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Old vs New: The SparkChess board redesign

Old vs new SparkChess board

With the new board design we introduced for SparkChess 10, some people were left wondering if the change was really necessary . After all, the old design has served the community for eight years and people grew attached to it. Far from us to pursue change for its own sake. In this post I’ll try to explain the reasons for the redesign.

Classic Sicilian Counterplay

white's position is hopeless

Play in the Sicilian is typically sharp because of the imbalanced pawn structure. It’s especially important to pursue the right plan in sharp positions, because it can be difficult to contain your opponent’s counter play, and he will often take over the initiative after a couple of small inaccuracies.

All-out Struggle for a Key Square

All-out struggle for a key square

Black makes a critical error on move 14, and tries to organize a defense with his king in the center. Both sides focus their attention on the d5 square. The square falls, and Black’s king must run for cover. In the meantime, White wins additional material and he enters an ending with a two pawn advantage.

How we test SparkChess across platforms

SparkChess 9 is now available on all major platforms and devices, completing a cycle started last year. You may be wondering why the mobile version came out a month and a half after the desktop version. Read on to learn how we test it.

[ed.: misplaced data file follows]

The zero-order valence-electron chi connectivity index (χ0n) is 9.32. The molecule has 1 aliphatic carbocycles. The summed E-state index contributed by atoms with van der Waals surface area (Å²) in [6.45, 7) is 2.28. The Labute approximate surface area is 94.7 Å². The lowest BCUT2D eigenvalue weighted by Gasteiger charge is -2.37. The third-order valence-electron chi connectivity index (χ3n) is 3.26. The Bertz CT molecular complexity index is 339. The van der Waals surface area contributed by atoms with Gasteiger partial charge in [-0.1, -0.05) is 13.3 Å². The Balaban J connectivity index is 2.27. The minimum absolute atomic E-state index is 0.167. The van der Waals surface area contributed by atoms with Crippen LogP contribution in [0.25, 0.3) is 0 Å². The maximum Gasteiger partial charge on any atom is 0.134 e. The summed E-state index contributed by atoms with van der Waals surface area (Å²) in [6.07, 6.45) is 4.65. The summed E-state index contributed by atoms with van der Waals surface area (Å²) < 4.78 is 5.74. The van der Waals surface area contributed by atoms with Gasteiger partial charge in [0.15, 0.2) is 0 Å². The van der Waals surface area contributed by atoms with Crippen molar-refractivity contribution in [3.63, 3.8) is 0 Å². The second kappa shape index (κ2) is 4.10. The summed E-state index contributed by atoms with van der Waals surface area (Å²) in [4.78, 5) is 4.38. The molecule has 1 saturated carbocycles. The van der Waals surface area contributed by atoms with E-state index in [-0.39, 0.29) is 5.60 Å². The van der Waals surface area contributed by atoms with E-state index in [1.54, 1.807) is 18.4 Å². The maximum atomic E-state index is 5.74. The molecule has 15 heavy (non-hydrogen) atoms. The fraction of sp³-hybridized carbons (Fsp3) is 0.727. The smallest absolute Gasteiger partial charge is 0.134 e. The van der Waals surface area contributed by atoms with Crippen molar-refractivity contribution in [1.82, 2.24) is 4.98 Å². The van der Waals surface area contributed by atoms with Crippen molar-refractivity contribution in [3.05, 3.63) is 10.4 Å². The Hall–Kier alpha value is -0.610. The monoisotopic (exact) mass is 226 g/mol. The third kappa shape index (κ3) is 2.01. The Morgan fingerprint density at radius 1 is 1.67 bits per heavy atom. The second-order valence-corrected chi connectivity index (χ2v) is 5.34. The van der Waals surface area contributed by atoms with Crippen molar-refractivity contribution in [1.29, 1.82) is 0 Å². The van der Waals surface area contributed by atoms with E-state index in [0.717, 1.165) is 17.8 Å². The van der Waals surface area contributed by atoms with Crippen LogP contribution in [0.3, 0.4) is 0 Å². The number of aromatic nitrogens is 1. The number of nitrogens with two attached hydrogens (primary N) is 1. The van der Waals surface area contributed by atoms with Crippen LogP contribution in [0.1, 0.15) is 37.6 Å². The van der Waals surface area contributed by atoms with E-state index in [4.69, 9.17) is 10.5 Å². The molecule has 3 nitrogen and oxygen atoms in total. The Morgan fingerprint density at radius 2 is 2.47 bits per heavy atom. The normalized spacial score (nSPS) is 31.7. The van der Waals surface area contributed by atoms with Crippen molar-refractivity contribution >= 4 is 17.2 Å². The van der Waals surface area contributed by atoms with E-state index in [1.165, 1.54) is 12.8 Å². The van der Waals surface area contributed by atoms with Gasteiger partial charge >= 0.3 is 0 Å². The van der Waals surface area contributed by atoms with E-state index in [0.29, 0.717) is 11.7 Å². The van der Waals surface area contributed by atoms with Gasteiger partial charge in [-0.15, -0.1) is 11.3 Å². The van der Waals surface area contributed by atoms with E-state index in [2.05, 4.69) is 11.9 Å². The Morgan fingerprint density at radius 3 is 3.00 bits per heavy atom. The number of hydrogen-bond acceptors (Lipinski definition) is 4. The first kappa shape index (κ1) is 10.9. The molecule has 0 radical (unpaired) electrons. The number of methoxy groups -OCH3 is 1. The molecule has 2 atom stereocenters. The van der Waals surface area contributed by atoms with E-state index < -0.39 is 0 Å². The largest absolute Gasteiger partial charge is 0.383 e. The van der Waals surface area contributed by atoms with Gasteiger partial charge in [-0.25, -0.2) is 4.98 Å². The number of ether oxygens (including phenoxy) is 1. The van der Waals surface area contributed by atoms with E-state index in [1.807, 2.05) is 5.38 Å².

Mastering Pawn Structures

After a little research, you’ll find that some variations have been played by chess grandmasters, but way less frequently than more solid alternatives. This often means they are used as “a surprise weapon,” and there’s a good chance there’s something about them that doesn’t hold up too well against correct play. Oftentimes, there’s just a single variation that comes close to refuting the idea, and the opponent has to know that line or find it over the board. Otherwise, the adventurous player often gets a good game.

Long Term Problems in Chess

When playing against the French Defense, sometimes f4 is played before Nf3, and sometimes Nf3 is played directly. In some variations, it’s a matter of preference, and at other times the position dictates a specific course of action.